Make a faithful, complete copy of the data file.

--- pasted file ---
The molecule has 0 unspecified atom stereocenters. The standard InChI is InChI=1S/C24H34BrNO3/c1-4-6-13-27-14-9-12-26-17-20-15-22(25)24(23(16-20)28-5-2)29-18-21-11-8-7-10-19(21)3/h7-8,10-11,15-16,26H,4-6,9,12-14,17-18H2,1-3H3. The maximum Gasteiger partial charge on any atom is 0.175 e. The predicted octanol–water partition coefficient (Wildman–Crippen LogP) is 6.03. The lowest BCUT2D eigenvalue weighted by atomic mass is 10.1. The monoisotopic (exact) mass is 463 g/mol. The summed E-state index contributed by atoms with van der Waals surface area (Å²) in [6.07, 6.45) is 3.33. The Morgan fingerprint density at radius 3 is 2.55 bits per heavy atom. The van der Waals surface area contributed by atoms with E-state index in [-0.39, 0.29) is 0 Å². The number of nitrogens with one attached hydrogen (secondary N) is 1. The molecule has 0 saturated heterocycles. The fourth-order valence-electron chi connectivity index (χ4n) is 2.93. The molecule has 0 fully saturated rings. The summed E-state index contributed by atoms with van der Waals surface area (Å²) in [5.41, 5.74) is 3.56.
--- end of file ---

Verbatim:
The molecule has 0 unspecified atom stereocenters. The standard InChI is InChI=1S/C24H34BrNO3/c1-4-6-13-27-14-9-12-26-17-20-15-22(25)24(23(16-20)28-5-2)29-18-21-11-8-7-10-19(21)3/h7-8,10-11,15-16,26H,4-6,9,12-14,17-18H2,1-3H3. The maximum Gasteiger partial charge on any atom is 0.175 e. The predicted octanol–water partition coefficient (Wildman–Crippen LogP) is 6.03. The lowest BCUT2D eigenvalue weighted by atomic mass is 10.1. The monoisotopic (exact) mass is 463 g/mol. The summed E-state index contributed by atoms with van der Waals surface area (Å²) in [6.07, 6.45) is 3.33. The Morgan fingerprint density at radius 3 is 2.55 bits per heavy atom. The van der Waals surface area contributed by atoms with E-state index in [-0.39, 0.29) is 0 Å². The number of nitrogens with one attached hydrogen (secondary N) is 1. The molecule has 0 saturated heterocycles. The fourth-order valence-electron chi connectivity index (χ4n) is 2.93. The molecule has 0 fully saturated rings. The summed E-state index contributed by atoms with van der Waals surface area (Å²) in [5.41, 5.74) is 3.56.